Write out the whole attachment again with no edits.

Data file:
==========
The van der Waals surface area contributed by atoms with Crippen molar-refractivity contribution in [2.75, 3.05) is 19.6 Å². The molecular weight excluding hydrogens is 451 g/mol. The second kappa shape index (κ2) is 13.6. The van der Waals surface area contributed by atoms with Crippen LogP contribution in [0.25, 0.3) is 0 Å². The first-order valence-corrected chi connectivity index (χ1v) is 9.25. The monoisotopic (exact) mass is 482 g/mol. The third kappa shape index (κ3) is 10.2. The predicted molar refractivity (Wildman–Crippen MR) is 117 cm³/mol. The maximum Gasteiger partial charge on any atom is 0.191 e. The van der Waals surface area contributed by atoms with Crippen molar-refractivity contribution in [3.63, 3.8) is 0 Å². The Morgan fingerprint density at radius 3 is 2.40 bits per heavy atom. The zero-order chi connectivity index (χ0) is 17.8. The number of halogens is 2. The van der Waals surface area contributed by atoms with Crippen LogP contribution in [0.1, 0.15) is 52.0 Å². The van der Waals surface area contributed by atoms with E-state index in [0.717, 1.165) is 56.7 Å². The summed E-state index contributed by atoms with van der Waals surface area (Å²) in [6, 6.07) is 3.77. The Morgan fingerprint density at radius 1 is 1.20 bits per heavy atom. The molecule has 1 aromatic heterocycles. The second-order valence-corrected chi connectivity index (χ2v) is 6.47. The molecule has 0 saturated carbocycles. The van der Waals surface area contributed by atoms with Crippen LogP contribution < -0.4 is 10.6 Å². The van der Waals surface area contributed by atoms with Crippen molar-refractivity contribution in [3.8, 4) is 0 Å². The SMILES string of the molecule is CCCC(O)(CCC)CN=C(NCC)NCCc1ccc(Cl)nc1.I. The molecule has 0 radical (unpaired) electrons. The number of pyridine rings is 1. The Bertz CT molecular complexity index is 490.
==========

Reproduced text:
The van der Waals surface area contributed by atoms with Crippen molar-refractivity contribution in [2.75, 3.05) is 19.6 Å². The molecular weight excluding hydrogens is 451 g/mol. The second kappa shape index (κ2) is 13.6. The van der Waals surface area contributed by atoms with Crippen LogP contribution in [0.25, 0.3) is 0 Å². The first-order valence-corrected chi connectivity index (χ1v) is 9.25. The monoisotopic (exact) mass is 482 g/mol. The third kappa shape index (κ3) is 10.2. The predicted molar refractivity (Wildman–Crippen MR) is 117 cm³/mol. The maximum Gasteiger partial charge on any atom is 0.191 e. The van der Waals surface area contributed by atoms with Crippen molar-refractivity contribution in [3.63, 3.8) is 0 Å². The Morgan fingerprint density at radius 3 is 2.40 bits per heavy atom. The zero-order chi connectivity index (χ0) is 17.8. The number of halogens is 2. The van der Waals surface area contributed by atoms with Crippen LogP contribution in [0.1, 0.15) is 52.0 Å². The van der Waals surface area contributed by atoms with E-state index in [0.717, 1.165) is 56.7 Å². The summed E-state index contributed by atoms with van der Waals surface area (Å²) in [6, 6.07) is 3.77. The Morgan fingerprint density at radius 1 is 1.20 bits per heavy atom. The molecule has 1 aromatic heterocycles. The second-order valence-corrected chi connectivity index (χ2v) is 6.47. The molecule has 0 saturated carbocycles. The van der Waals surface area contributed by atoms with Crippen LogP contribution < -0.4 is 10.6 Å². The van der Waals surface area contributed by atoms with Crippen molar-refractivity contribution in [3.8, 4) is 0 Å². The SMILES string of the molecule is CCCC(O)(CCC)CN=C(NCC)NCCc1ccc(Cl)nc1.I. The molecule has 0 radical (unpaired) electrons. The number of pyridine rings is 1. The Bertz CT molecular complexity index is 490.